Digital media classes in high school are an ideal way to witness Christ and give the students skills beneficial for virtually any place of employment. In the past year, Lakeside students posted YouTube videos answering common questions about the Bible, made a promotional video for a live nativity, edited videos for local congregations, and much more. The class this semester is making a video to be shown in a local theater as part of the advertisements before movies. This is an extremely low cost way to speak about our school and tell about Jesus. I envision one day Lakeside being a hub for all of our federated churches, helping them create promotional and spiritual growth videos. I would certainly encourage MLC to consider creating a Digital Media program. I believe all our high schools could be leaders in this growing field. Digital media skills matched with an exceptional training in God's Word would not just be good for videography teachers. With just some basic skills, my wife currently shares video links of her Word of God activities with parents, many of whom are non-members. Just imagine what missionaries and staff ministers could do with these skills! The fields are ripe!

Please let me know your ideas. I would appreciate hearing from you. The LORD's blessings on your work to spread the gospel!

Click these links to see various types of video promos for Lakeside Lutheran High School:

  1. What’s new at Lakeside? gives a funny look at what is new with a spiritual message at the end.
  2. Freshmen Orientation lets parents, relatives, and friends check out the first day of school. Students tell why they chose Lakeside.
  3. Promotional videos for camps connected with a message about God’s Word.
  4. Pass It On is a fun video with Christ at the center. Each student can make a part of the video. They take ownership and show their own creativity.
  5. Helicopter Fly-over - A student body and faculty video shows our school’s purpose.
  6. A student-made video allows students to expand their videography skills and show the school.
  7. A Lip Dub served as a school bonding experience and gave outsiders a peek at the various activities and groups at school.
  8. Kids Around the World - Special event videos show how Lakeside students are helping local and international communities.
  9. Ministry Partners – Congregational videos are shown in all the federated churches.
  10. Lakeside Lutheran News – A newscast created by the videography students.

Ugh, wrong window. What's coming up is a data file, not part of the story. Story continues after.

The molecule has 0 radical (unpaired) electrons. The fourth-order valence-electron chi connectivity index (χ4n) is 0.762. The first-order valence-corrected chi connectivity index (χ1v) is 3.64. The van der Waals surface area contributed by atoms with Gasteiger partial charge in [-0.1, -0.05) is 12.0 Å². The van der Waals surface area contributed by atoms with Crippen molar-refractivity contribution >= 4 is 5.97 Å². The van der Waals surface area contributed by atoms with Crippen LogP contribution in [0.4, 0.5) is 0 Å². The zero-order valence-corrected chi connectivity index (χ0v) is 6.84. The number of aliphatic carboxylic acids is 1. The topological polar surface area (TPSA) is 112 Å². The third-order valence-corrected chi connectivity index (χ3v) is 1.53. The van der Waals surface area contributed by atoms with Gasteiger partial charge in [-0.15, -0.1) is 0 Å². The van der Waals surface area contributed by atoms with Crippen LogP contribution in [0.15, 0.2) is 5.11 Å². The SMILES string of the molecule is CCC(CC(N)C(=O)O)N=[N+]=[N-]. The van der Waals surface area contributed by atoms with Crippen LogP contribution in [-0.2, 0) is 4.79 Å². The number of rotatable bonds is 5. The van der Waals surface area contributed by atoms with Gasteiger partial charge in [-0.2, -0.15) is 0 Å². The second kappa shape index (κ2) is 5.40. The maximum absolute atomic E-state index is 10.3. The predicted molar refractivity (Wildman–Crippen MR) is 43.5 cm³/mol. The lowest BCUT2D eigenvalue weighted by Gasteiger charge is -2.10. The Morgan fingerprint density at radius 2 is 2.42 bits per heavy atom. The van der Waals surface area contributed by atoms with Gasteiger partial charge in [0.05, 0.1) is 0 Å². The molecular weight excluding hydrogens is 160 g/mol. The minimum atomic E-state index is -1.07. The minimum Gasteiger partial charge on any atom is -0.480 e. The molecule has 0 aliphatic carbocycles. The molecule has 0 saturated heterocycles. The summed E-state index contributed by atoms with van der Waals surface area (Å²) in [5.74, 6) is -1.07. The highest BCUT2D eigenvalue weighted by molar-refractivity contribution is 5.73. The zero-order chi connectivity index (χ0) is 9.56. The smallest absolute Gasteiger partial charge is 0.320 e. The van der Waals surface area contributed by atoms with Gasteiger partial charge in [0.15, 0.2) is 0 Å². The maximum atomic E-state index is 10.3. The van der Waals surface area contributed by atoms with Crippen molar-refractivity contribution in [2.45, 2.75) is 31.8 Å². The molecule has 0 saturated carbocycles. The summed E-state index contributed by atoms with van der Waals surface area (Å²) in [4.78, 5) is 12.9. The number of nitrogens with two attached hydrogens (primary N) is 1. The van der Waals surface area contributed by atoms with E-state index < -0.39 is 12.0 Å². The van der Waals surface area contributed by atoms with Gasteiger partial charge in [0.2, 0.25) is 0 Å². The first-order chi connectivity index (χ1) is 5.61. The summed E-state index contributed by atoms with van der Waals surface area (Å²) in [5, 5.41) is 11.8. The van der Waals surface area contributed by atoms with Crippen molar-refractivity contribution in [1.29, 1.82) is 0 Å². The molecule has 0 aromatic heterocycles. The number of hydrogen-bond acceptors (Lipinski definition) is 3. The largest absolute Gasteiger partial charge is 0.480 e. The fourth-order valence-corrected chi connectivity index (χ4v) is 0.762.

11. Final Words – Students say good-bye at the end of the year.
  12. Highlight films of fun events

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Judy Kuster 23 days ago
It is exciting to see where your interest in videography has taken you and helped you lead so many students. Thank you for your work at Lakeside and also for sharing how fruitful that work is in reaching others, not only to promote your school, but to promote Christian education.

Your early statement -- “Time went by and people were debating what should be shown, and no one seemed interested in taking the time to make the video. I decided to just make a video on my own.” – reminds me of what my own motto for getting involved in technology and the Internet is. “Just do it – and then do it better.” I watched you first attempt at a video on Lakeside and thought – how could he ever do it better? I loved the history of the school and was reminded again of why I just missed it. Growing up in Madison and graduating from Madison Lutheran in 1958 I went to East HS for 2 years and then to Bethany in Mankato for the next two – graduating in 1962, the year before Lakeside started. The timing of Lakeside didn’t work for me, but has been a blessing for many from Madison, including a niece and a nephew.

I plan on mentioning your paper in Amanda Buelow’s paper on involving grade school children in making a Gospel-bearing video.

What is your next project?
Todd Hackbarth 22 days ago
Thank-you for the kind words. I love your motto. It is so true.

Lakeside has been a blessing as much to me as it has to the students. I get to grow in my faith right with them.